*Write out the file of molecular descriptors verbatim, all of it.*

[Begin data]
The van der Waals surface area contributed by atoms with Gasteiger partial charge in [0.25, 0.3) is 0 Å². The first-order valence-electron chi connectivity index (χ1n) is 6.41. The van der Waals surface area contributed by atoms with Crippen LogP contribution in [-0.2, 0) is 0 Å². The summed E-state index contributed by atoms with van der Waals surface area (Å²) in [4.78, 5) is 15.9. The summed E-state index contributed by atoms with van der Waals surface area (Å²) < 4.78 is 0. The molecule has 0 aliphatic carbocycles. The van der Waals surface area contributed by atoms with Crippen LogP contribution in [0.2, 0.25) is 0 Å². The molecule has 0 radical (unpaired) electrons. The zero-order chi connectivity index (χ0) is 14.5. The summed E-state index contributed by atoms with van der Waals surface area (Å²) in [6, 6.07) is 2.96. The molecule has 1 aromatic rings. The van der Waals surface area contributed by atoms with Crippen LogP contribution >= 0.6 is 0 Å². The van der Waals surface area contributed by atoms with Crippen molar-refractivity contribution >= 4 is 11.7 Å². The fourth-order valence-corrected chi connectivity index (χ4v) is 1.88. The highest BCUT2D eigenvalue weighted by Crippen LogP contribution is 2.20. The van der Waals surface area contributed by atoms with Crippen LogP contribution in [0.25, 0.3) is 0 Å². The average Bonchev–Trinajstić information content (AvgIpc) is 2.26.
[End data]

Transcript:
The van der Waals surface area contributed by atoms with Gasteiger partial charge in [0.25, 0.3) is 0 Å². The first-order valence-electron chi connectivity index (χ1n) is 6.41. The van der Waals surface area contributed by atoms with Crippen LogP contribution in [-0.2, 0) is 0 Å². The summed E-state index contributed by atoms with van der Waals surface area (Å²) in [4.78, 5) is 15.9. The summed E-state index contributed by atoms with van der Waals surface area (Å²) < 4.78 is 0. The molecule has 0 aliphatic carbocycles. The van der Waals surface area contributed by atoms with Crippen LogP contribution in [0.2, 0.25) is 0 Å². The molecule has 0 radical (unpaired) electrons. The zero-order chi connectivity index (χ0) is 14.5. The summed E-state index contributed by atoms with van der Waals surface area (Å²) in [6, 6.07) is 2.96. The molecule has 1 aromatic rings. The van der Waals surface area contributed by atoms with Crippen LogP contribution >= 0.6 is 0 Å². The van der Waals surface area contributed by atoms with Crippen molar-refractivity contribution >= 4 is 11.7 Å². The fourth-order valence-corrected chi connectivity index (χ4v) is 1.88. The highest BCUT2D eigenvalue weighted by Crippen LogP contribution is 2.20. The van der Waals surface area contributed by atoms with Crippen LogP contribution in [0.25, 0.3) is 0 Å². The average Bonchev–Trinajstić information content (AvgIpc) is 2.26.